In the animal kingdom, the dominant male tends to mate with numerous partners and spreads his genes about. The idea is that the offspring of a dominant male are more likely to survive than those that come from a less worthy specimen. However, in humans, this is different because we take nurturing into account. While we may share genes with both parents, the story doesn't end there.

Women generally spend more time with their offspring and go through pregnancy and breastfeeding, which secures the bond between mother and child. Males actually have the physiological makeup for lactation, but they simply haven't evolved to breastfeed as women do. Diamond proposes that this may be something that evolution may or may not necessitate in the future.

Women also can't spread their genes around as often or as abundantly as men can. In theory, men can ostensibly impregnate as many women as will oblige, allowing men to spread their genes a lot more than women. Women need at least a year between pregnancies before they can even think about creating another human. However, nowadays, men tend to commit to a partner if there's a baby. This is so that they can help with some of the child-rearing responsibilities. In fact, having monogamous relationships helps to protect our young. There's no doubt that the roles of mothers and fathers differ across contexts; however, in most modern societies, fathers play a role in child-rearing. Nonetheless, women are tied more securely to their offspring because of their biology and physiology.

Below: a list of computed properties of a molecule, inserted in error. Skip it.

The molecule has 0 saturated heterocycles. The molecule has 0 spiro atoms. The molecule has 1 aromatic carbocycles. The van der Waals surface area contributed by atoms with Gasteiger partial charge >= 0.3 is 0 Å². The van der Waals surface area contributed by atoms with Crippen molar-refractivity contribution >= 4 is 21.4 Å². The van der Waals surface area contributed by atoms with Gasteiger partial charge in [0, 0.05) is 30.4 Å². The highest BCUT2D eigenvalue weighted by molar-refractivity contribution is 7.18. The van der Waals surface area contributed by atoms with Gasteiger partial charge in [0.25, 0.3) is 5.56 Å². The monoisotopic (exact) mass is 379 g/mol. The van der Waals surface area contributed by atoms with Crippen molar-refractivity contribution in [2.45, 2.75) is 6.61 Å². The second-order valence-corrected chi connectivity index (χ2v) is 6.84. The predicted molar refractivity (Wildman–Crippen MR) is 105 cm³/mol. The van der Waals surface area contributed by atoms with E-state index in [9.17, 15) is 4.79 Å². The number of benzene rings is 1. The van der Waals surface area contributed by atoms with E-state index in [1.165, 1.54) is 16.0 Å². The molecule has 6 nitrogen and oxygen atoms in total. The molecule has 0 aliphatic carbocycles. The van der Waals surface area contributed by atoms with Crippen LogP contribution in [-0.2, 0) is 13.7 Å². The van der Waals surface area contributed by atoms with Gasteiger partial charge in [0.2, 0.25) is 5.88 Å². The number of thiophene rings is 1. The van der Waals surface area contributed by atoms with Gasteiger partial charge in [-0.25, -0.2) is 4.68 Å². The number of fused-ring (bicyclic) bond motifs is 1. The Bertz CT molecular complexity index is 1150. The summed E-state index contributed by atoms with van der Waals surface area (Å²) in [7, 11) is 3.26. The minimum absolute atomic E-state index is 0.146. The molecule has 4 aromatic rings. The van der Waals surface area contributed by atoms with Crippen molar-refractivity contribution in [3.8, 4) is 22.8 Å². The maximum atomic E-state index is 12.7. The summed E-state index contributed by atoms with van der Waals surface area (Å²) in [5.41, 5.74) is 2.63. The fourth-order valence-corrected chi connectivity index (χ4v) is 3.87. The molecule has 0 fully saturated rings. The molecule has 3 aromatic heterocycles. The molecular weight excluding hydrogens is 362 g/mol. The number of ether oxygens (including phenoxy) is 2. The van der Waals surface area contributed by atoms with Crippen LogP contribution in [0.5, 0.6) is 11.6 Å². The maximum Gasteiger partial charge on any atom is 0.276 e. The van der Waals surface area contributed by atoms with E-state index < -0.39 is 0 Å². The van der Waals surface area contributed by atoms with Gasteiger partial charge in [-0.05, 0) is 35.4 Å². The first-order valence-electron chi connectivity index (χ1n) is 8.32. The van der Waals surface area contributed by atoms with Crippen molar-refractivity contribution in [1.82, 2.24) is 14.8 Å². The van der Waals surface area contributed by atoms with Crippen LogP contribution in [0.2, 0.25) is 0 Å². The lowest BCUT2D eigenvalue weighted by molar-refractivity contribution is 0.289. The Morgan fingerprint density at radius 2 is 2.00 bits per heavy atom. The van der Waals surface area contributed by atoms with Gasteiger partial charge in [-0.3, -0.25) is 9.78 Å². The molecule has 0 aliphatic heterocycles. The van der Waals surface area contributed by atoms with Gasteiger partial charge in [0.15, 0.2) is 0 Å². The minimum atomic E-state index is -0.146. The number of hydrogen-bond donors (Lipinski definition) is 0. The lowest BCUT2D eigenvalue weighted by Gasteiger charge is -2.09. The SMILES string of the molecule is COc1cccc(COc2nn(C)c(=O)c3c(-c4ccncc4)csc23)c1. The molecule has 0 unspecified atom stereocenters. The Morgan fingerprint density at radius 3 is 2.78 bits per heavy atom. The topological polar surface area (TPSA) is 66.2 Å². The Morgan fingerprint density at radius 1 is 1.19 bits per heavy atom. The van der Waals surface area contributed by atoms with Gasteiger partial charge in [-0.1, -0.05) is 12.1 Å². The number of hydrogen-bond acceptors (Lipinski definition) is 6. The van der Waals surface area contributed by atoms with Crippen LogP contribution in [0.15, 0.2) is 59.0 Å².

There's also the matter of being sure of paternity and maternity. Women can be 100% confident that they're the mother of their child, whereas men don't have the same level of certainty. Before paternity or DNA testing, there could always be scrutiny about whether a man was the father of their child.

One of the most significant differences between humans and our closest relatives, the apes, is that female humans go through menopause. While menopause may make very little evolutionary sense, our author explains why women should be infertile for such a large portion of their lives. Diamond suggests that it comes down to survival. Raising children is difficult. Therefore focussing on children who are already born, rather than bringing more into the world, particularly when health and fitness are more precarious, seems prudent. Furthermore, older women in society are often caregivers for grandchildren and hold an important role from a kin work perspective. Older women in traditional societies also have a crucial role in terms of teaching younger women about survival.

If we look at apes, most of them don't live beyond the age of 60. On the other hand, humans have a lifespan that's increasing, and our bodies are in better shape than that of the average ape. Our author argues that menopause can explain some of this. By having a limited fertility timespan, we're able to stay healthier and more robust. Childbirth is traumatic for the body, and we need time to repair ourselves after such an event. Mice have a very short lifespan because they have about five babies every couple of months. Humans tend to focus our attention on maintenance and repairs instead of intense reproduction, and as a result, we have a better chance of long-term survival.

The Cost of Sex

Many people think of sex as purely recreational. When we're younger and not thinking about procreation, but instead just going along with our libidos, we often downplay the ramifications of having sex.

Sex has risks, and it can be expensive. Not only are there a range of sexually transmitted diseases to consider, but the cost of bringing a child into the world is high. So why do we have recreational sex and continue to be gung ho about the consequences? Our author posits two theories for why humans have sex as a recreational activity.

The "many fathers" theory asserts that because we don't know when women are ovulating, this creates confusion about paternity. Women can ostensibly have sex with multiple partners, which can create ambiguity over who the father is. According to our author, this may have been an evolutionary decoy to decrease the chance of infanticide. So we have evolved to be able to protect our young.